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Fig 4. Over-represented GO biological process terms ranked by GeneRatio.

The gene ratio is defined as the number of genes associated with the term in our selected genes divided by the number number of selected genes. The universe for over-representation test is all Drosophila with GO annotations. The p-values are adjusted using "BH" (Benjamini-Hochberg) correction and the cutoff is 0.05. The visualisation is done by clusterProfiler [35]. (A) GO enrichment for genes nearest to Drosophila and Glossina CNEs. (B) GO enrichment for genes in the missing CNEs clusters compared between Drosophila and Glossina.

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Some other regions have strong clusters of CNEs conserved among Drosophila species, however, the CNE cluster between Drosophila and Glossina is absent. The ct locus (Fig 2B), encoding the cut transcription factor, is one of the best representative cases. Ct plays roles in the later stages of development, controlling axon guidance and branching in the development of the nervous system, as well as in the specification of several organ structures such as Malpighian tubules [36]. In order to locate the CNE clusters missing from Drosophila vs. Glossina comparison, we use the CNE clusters detected in D. melanogaster vs. D. ananassae comparison as reference and compare them with the aforementioned retained CNE clusters. The genes within those missing CNE clusters are highly enriched for axon guidance and neuronal development (Fig 4B). We then examine the CNE turnover rate (the rate of replacing old CNEs) of the 216 human genes that are associated with the axon guidance term (GO:0007411), with both human and Drosophila as reference. The turnover rate is calculated as the reduction of the number of CNEs between two sets of CNEs. For human reference, we choose the CNE set of human vs. mouse and human vs. zebrafish, while D. melanogaster vs. D. ananassae and D. melanogaster vs. Glossina are chosen for Drosophila reference. As shown in Fig 5, the axon guidance genes have significantly higher turnover rate than the other genes (p < 1e-5, Kolmogorov-Smirnov one-sided test) in both human and Drosophila lineages. This parallels the results of the analysis of human CNEs, where clusters of CNEs conserved only across mammals are enriched for axon guidance and other cell adhesion proteins involved in multicellular processes, as opposed to the most deeply conserved CNEs which are overwhelmingly found around genes for transcription factors involved in early development [37].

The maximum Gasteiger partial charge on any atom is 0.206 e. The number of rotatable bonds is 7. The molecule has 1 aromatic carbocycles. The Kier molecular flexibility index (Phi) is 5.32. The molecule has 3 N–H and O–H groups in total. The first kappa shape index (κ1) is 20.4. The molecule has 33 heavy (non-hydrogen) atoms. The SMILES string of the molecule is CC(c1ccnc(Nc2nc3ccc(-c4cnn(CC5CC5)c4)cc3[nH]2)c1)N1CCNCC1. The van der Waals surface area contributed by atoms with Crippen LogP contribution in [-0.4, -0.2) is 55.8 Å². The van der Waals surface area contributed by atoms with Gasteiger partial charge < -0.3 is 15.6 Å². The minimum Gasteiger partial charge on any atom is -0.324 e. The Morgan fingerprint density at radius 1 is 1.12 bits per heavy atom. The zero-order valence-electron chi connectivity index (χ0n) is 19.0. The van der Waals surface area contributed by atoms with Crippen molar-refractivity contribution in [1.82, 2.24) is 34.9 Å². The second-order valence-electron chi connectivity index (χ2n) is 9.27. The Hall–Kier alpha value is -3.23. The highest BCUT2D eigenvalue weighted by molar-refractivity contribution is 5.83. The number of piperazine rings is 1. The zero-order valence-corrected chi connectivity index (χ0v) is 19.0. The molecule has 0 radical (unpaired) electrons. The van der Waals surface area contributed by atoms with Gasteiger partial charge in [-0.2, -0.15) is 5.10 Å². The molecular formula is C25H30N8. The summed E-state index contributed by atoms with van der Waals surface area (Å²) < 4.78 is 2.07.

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Fig 5. Cumulative distribution function of the changes of CNE number.

For a 40kb window around each orthologous gene pair between human and Drosophila, we calculate the reduction of the number of CNEs for human (# of CNEs from human-mouse comparison minus # of CNEs from human-zebrafish comparison) and Drosophila (# of CNEs from D. melanogaster vs. D. ananassae comparison minus # of CNEs from D. melanogaster vs. Glossina) as reference. The axon guidance genes significantly show a higher degree of CNE number reduction, compared with the other genes (p < 1e-5, Kolmogorov-Smirnov one-sided test).

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CNEr use case II: Sea urchin CNEs

In this section we apply CNEr to the comparison of highly fragmented genome assemblies of two sea urchin species: Strongylocentrotus purpuratus and Lytechinus variegatus (see S3 Text). The purpose of this analysis is twofold. First, we want to demonstrate how well CNEr is able to call CNEs and their clusters in the case of highly fragmented draft genomes: the ability to perform this analysis on draft genome assemblies would show that our approach can be applied to a large number of available genomes, most of which haven't been assembled past the draft stage and are likely to remain in that state. Second, we want to ask if a third lineage, evolutionarily closer to vertebrates than insects but still lacking any shared CNEs with vertebrates, would exhibit the same patterns of noncoding conservation. This could provide a hint towards CNEs’ universal presence in Metazoa, in addition to providing an informative additional dataset for comparative studies of genomic regulatory blocks.